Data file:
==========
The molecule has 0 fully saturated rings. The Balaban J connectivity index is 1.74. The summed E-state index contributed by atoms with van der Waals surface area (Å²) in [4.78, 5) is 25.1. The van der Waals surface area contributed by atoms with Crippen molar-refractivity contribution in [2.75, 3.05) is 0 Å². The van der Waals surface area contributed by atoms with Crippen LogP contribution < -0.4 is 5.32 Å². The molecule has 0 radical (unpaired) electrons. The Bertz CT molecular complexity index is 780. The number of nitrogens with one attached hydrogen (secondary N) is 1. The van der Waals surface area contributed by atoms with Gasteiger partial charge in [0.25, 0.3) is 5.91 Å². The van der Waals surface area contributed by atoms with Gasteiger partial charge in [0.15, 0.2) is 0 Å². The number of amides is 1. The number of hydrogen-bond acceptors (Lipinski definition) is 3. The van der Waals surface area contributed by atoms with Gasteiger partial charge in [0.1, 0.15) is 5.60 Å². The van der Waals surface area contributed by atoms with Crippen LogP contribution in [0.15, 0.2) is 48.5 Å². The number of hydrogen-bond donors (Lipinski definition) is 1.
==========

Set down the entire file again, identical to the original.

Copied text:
The molecule has 0 fully saturated rings. The Balaban J connectivity index is 1.74. The summed E-state index contributed by atoms with van der Waals surface area (Å²) in [4.78, 5) is 25.1. The van der Waals surface area contributed by atoms with Crippen molar-refractivity contribution in [2.75, 3.05) is 0 Å². The van der Waals surface area contributed by atoms with Crippen LogP contribution < -0.4 is 5.32 Å². The molecule has 0 radical (unpaired) electrons. The Bertz CT molecular complexity index is 780. The number of nitrogens with one attached hydrogen (secondary N) is 1. The van der Waals surface area contributed by atoms with Gasteiger partial charge in [0.25, 0.3) is 5.91 Å². The van der Waals surface area contributed by atoms with Gasteiger partial charge in [0.15, 0.2) is 0 Å². The number of amides is 1. The number of hydrogen-bond acceptors (Lipinski definition) is 3. The van der Waals surface area contributed by atoms with Gasteiger partial charge in [0.1, 0.15) is 5.60 Å². The van der Waals surface area contributed by atoms with Crippen LogP contribution in [0.15, 0.2) is 48.5 Å². The number of hydrogen-bond donors (Lipinski definition) is 1.